What is Collective Power? This Huff Post study missed the Eric Garner grand jury which was composed entirely of white people. Yes, an all white jury in NYC, the mecca or Blackest city in the country! White Collective Power exists where a race soldier cop murders a Black or Latino man in broad daylight in front of several cameras and their fellow white officers, white police chief, internal affairs, white run union, white jurors, white prosecutors, white elected officials and the white media support, defend, and finance the officers “right” to do so. [MORE] Thanks for the study Huff Post but we already know.
From [HERE] If you’ve been wondering why white police officers who murder people of color keep getting let off, take a look at the jury makeup. A new study by Huffiington Post shows that the majority of these juries are white, and when these all-white juries get the chance, they let white cops off the hook.
Police officers in the U.S. fatally shot at least 991 civilians in 2015, and, with just weeks left in the year, 2016 is likely to keep pace. The overwhelming majority of the officers involved in these incidents, which The Washington Post and The Guardian have been tracking, were never tried in court. Legal protections shielded officers from criminal liability in many cases, leading police officials or prosecutors to determine that the shootings were justified.
In the few instances in recent years in which police officers did go to trial for fatal shootings in the line of duty, juries have been unlikely to return a guilty verdict.
A Huffington Post investigation using Philip Stinson's research (an associate professor of criminology at Ohio’s Bowling Green State University who has compiled nationwide data on the prosecution of officers facing murder or manslaughter charges for on-duty shootings since 2005) suggests the racial composition of juries may have influenced the outcomes in many of these cases. HuffPost obtained juror information for all 13 police shooting trials that have gone to a jury since August 2014 through reviews of news reports and interviews with court officials, attorneys and local reporters. See graph [HERE]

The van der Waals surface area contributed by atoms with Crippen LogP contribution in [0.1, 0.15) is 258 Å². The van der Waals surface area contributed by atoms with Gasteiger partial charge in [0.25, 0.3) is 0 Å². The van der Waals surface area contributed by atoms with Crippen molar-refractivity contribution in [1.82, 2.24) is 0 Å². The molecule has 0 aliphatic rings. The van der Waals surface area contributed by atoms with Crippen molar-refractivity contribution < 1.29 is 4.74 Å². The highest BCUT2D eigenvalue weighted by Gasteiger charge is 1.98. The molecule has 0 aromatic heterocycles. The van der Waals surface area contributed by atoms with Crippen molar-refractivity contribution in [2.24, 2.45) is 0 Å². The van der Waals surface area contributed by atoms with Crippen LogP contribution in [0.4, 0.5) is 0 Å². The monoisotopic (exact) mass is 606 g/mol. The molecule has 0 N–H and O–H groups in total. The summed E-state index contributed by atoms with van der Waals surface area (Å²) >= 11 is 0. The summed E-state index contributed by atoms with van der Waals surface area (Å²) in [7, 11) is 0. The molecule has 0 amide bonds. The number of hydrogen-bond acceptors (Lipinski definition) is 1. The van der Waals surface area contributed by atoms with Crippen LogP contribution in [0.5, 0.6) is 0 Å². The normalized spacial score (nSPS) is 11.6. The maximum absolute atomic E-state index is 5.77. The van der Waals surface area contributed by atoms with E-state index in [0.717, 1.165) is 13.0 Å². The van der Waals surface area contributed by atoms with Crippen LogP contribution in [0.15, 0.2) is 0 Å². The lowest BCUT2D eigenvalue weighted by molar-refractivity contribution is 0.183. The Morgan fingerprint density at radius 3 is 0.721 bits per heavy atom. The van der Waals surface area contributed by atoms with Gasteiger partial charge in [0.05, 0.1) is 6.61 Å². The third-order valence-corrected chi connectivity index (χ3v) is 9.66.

Their investigation found that majority-white juries decided 11 of those 13 cases, which represent those since Michael Brown’s death in Ferguson, Missouri, in August 2014. (In the Brown case, a grand jury ultimately declined to charge the officer, Darren Wilson.) As in Ferguson, at least eight of the cases HuffPost reviewed involved officers fatally shooting people of color. Of the 14 police officers tried in the 13 cases, one was Hispanic and one was Asian. The rest were white.
In nine of the 13 cases, one-third or fewer of the jurors represented a minority group. And in almost every case, the racial makeup of the jury did not reflect local demographics. Although jury pools are supposed to reflect a cross-section of the surrounding area, there is no requirement to seat a panel that looks like the community it’s representing.